Crapo, Risch Challenge Insurance Mandate
43 Republicans Submit Amicus Brief on Behalf of the Supreme Court Challenge Filed by States and Small Businesses
Washington, D.C. - Idaho Senators Mike Crapo and Jim Risch joined 41 of their colleagues in filing an amicus brief with the United States Supreme Court today challenging the presidents' health care law, an unprecedented and unconstitutional expansion of the federal government into the daily lives of Americans.
"Instead of giving the government more power over health care, individual patients must be given more control, choice and information to make their health care decisions," Crapo and Risch said. "A one-size-fits-all government approach to health care would not only eliminate these freedoms, but would also result in decreased quality of care, choice and access."
The following are excerpts from the amicus brief:
"Put simply, Congress acted without constitutional authority in enacting the Individual Mandate of the PPACA. In so doing, it has damaged Congress' institutional legitimacy and has triggered severe conflicts between state and federal governments that the Constitution was carefully designed to avert."
"Because the Individual Mandate regulates a simple decision or choice not to purchase a particular product, it exceeds the proper scope of the Commerce Clause."
"If Congress may punish a decision to refrain from engaging in a private activity (namely, the purchase of health insurance) because the consequences of not engaging in it, in the aggregate, could substantially affect interstate commerce, then the Congress can require the purchase of virtually anything. For example, this same rationale would allow Congress to punish individuals for not purchasing a host of health-related products, such as vitamin supplements, the use of which could lower aggregate health costs. Indeed, it is hard to imagine any private decision not to purchase a particular good or service that does not have some economic impact when aggregated among millions of people. Under that rationale, the government could mandate any commercial activity."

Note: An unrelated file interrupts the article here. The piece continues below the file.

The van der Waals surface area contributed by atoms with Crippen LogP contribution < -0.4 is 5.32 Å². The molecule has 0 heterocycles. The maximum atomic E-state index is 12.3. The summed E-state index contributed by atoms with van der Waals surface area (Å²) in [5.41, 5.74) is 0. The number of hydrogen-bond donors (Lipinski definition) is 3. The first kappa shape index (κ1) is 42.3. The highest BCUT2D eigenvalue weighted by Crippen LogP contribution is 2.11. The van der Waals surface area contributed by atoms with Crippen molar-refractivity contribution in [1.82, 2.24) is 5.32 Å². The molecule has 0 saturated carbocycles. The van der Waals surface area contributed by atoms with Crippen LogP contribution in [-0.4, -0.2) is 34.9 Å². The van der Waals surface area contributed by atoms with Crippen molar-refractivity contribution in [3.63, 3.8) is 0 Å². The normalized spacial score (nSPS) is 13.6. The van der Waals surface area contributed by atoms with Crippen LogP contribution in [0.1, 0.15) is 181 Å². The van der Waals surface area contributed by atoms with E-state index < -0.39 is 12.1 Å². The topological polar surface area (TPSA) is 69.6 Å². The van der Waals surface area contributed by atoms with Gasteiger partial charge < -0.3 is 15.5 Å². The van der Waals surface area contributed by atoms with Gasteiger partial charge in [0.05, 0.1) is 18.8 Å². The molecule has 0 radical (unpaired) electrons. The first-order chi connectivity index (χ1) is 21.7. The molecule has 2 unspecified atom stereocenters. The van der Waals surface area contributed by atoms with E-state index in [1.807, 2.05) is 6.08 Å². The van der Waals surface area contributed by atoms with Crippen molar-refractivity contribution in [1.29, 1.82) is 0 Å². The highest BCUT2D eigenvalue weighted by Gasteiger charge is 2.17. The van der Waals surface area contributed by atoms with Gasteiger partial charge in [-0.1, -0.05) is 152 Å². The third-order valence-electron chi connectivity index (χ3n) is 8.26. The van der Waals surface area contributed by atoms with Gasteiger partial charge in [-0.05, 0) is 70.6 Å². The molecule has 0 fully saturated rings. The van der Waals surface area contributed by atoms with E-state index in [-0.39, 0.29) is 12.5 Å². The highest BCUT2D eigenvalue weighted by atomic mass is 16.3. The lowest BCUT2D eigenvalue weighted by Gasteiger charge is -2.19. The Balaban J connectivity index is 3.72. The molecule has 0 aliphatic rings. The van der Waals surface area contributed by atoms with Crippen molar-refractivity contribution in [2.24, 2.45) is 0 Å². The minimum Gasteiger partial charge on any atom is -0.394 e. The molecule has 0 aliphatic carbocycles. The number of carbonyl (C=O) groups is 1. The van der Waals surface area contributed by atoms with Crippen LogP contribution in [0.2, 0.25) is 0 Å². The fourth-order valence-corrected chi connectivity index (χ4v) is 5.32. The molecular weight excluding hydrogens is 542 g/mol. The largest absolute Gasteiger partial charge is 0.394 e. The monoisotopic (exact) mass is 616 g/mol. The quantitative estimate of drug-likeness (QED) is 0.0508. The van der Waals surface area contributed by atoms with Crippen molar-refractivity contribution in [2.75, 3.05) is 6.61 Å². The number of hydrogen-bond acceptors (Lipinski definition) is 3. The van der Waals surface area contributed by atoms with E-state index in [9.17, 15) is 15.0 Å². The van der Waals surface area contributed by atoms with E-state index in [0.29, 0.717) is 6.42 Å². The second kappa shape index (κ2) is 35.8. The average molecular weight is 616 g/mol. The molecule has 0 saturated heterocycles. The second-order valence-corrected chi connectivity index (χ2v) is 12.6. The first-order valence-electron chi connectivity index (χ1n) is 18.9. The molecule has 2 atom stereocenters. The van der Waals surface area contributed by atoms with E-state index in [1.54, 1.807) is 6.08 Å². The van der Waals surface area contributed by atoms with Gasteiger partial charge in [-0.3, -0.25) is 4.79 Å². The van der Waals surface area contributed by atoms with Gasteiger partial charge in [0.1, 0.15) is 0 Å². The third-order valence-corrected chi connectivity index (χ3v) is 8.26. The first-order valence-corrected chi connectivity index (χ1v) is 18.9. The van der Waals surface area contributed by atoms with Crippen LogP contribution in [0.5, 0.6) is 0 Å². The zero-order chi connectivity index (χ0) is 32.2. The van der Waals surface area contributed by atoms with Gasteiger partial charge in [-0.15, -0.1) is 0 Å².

The brief was signed by:
Sen. Mitch McConnell (R-KY), Sen. Orrin Hatch (R-UT), Sen. Lamar Alexander (R-TN), Sen. Kelly Ayotte (R-NH), Sen. John Barrasso (R-WY), Sen. Roy Blunt (R-MO), Sen. John Boozman (R-AR), Sen. Richard Burr (R-NC), Sen. Saxby Chambliss (R-GA), Sen. Daniel Coats (R-IN), Sen. Tom Coburn (R-OK), Sen. Thad Cochran (R-MS), Sen. Susan Collins (R-ME), Sen. Bob Corker (R-TN), Sen. John Cornyn (R-TX), Sen. Mike Crapo (R-ID), Sen. Jim DeMint (R-SC), Sen. Michael Enzi (R-WY), Sen. Chuck Grassley (R-IA), Sen. Dean Heller (R-NV), Sen. John Hoeven (R-ND), Sen. Kay Bailey Hutchison (R-TX), Sen. James Inhofe (R-OK), Sen. Johnny Isakson (R-GA), Sen. Mike Johanns (R-NE), Sen. Ron Johnson (R-WI), Sen. Jon Kyl (R-AZ), Sen. Mike Lee (R-UT), Sen. Richard Lugar (R-IN), Sen. John McCain (R-AZ), Sen. Jerry Moran (R-KS), Sen. Lisa Murkowski (R-AK), Sen. Rand Paul (R-KY), Sen. Rob Portman (R-OH), Sen. James Risch (R-ID), Sen. Pat Roberts (R-KS), Sen. Marco Rubio (R-FL), Sen. Richard Shelby (R-AL), Sen. Olympia Snowe (R-ME), Sen. John Thune (R-SD), Sen. Pat Toomey (R-PA), Sen. David Vitter (R-LA), Sen. Roger Wicker (R-MS).